Drifting Away

Owfuck’s video for “Alak” is a deep shadow-cast piece of animation that finds the artists wandering a flooded Manila, capturing the reality of a city deeply at risk from climate change but also as a metaphor for the alcohol-soaked livers that the title implies (it means “booze” in English). Their digital avatars are surrounded by bare concrete and corrugated metal, all covered in graffiti and illuminated by dimly-lit LEDs as Red Horse and Ginebra bottles float with the current.

“I’m sick and tired / I said who are you? I can’t remember anything / I canโ€™t feel anything,” Lexus raps in the first verse, going on to outline a mission of blackout drinking. The team, alongside Gat Putch who handles hook duties, expands on the drinking theme, mixing ideas of drinking to escape the pain, reveling in nightlife, and engaging in inuman rituals. “We were actually drinking Red Horse when making that track,” laughs Paul Cassimir when asked about their favorite drink. The videoโ€”animated by R3d Visualsโ€”is the lead single off their debut LP, Acidic.

Paul and Lexus are from an area called Tondo and Astro is from the neighborhood Sampaloc, both notorious but vibrant parts of Manila city. They got into rap during high school, listening to a mix of Western and local artists, freestyling in the street, and joining local contests. They didn’t meet until after getting involved in the rap scene and were introduced at a studio where they were all recording. When listening to music together, they’d exclaim, “Oh, fuck!” which morphed into an inside joke, becoming “OwFuck!” And the rest is history. (They often shorten it to the more family-friendly OF.)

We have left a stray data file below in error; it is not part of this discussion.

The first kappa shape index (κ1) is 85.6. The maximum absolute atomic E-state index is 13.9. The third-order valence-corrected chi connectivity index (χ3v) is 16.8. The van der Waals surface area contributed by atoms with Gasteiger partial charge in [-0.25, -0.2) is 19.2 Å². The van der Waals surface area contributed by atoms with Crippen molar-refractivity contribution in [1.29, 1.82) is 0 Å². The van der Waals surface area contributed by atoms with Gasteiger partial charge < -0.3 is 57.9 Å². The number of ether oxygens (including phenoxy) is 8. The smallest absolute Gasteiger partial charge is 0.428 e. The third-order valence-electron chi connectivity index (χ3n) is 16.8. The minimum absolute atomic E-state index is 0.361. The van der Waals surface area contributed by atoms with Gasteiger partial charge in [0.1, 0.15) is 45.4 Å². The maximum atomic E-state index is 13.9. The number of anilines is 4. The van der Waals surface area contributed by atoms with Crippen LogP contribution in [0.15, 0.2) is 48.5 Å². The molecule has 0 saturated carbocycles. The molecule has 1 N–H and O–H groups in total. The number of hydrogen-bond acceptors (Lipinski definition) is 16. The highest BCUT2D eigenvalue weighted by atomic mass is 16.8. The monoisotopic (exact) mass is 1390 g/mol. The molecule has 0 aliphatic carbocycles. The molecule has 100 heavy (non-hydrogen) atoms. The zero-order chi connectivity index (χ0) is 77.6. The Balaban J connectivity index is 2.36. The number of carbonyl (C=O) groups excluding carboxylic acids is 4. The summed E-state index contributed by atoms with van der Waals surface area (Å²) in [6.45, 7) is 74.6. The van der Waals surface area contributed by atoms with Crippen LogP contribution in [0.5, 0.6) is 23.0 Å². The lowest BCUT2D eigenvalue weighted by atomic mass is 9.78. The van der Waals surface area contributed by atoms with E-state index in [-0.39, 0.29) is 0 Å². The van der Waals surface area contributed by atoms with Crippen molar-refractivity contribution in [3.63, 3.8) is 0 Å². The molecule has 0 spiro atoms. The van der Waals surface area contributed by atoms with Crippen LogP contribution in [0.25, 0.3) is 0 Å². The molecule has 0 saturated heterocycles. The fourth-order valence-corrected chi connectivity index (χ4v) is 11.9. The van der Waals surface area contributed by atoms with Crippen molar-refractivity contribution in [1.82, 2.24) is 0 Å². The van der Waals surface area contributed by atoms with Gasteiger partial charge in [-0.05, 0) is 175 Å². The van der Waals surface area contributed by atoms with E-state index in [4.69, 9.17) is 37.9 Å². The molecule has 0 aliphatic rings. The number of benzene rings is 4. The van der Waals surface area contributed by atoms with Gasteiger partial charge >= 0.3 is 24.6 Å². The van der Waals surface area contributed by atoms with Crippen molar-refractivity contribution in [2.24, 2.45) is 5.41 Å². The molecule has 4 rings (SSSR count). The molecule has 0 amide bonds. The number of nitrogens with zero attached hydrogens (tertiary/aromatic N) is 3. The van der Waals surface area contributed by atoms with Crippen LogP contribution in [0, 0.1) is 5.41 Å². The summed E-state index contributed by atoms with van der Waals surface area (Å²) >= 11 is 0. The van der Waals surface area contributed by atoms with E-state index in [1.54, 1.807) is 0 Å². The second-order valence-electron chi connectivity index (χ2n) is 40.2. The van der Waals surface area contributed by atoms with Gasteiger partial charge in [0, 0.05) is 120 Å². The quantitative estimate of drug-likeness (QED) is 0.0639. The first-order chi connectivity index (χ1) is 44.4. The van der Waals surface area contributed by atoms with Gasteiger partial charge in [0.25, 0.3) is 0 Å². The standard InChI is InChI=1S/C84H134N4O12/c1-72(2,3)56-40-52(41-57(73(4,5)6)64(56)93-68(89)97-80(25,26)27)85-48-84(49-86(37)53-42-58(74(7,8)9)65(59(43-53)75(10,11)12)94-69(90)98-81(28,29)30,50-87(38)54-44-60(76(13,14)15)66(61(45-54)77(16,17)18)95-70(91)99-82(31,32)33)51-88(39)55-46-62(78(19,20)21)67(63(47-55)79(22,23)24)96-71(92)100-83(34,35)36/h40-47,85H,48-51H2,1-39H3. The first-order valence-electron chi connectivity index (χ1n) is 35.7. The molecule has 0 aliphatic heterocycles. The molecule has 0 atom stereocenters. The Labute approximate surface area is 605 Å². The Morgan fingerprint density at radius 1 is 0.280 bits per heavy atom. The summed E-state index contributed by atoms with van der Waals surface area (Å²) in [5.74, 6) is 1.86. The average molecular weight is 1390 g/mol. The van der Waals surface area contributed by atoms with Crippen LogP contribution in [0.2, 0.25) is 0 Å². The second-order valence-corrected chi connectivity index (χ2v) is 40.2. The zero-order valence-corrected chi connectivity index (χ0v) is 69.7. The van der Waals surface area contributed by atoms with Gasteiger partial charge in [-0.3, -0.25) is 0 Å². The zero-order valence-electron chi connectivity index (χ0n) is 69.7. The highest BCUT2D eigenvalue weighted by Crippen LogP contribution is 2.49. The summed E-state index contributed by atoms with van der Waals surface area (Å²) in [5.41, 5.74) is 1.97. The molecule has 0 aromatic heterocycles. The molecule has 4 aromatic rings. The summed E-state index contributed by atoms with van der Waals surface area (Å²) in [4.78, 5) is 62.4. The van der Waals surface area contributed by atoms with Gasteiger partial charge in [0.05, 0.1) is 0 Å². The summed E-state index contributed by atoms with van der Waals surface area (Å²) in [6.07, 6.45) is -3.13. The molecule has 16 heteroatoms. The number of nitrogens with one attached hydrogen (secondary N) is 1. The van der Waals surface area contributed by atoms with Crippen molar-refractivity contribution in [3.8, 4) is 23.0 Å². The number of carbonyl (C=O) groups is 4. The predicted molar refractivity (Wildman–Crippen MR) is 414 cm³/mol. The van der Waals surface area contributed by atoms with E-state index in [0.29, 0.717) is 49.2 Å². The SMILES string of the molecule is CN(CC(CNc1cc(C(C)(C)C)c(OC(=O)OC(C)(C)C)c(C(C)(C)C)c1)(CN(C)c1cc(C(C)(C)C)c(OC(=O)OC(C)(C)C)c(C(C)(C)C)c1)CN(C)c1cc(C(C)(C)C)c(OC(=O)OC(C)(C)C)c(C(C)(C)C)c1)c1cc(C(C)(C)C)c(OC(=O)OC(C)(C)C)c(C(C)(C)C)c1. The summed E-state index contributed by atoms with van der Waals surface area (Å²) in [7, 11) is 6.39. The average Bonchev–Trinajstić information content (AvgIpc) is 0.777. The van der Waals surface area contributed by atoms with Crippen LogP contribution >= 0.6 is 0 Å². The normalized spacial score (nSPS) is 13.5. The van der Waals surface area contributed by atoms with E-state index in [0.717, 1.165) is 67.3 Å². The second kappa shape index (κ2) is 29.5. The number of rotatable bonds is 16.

Although OwFuck has been releasing music for a decade now, rising as part of the vanguard introducing the Philippines to trap music, it took them a while to drop their own album. But they’re natural collaborators and have released a consistent string of music, often alongside other groups and artists. “It just happens naturally on the spot in the studio,” Astro explains. They were part of the 727 Clique supergroup and they released a collaboration album with the similarly expansive Bawal Clan collective.

Acidic is a mix of old and new tracks inspired by bouts of acid reflux and psychedelic trips. “Our songs are always about what our lives are. The bad, the good, and the real,” Astro says. It comes at another turning point for Filipino rap, much like when trap and R&B were first becoming part of the local scene’s vernacular. “More people are warming up to new genres and their tastes are evolving,” Paul says of the current local environment. “The level of talent is becoming higher and higher, especially when it comes to lyricism. That higher standard becomes more listenable to people who truly pay attention and listen.”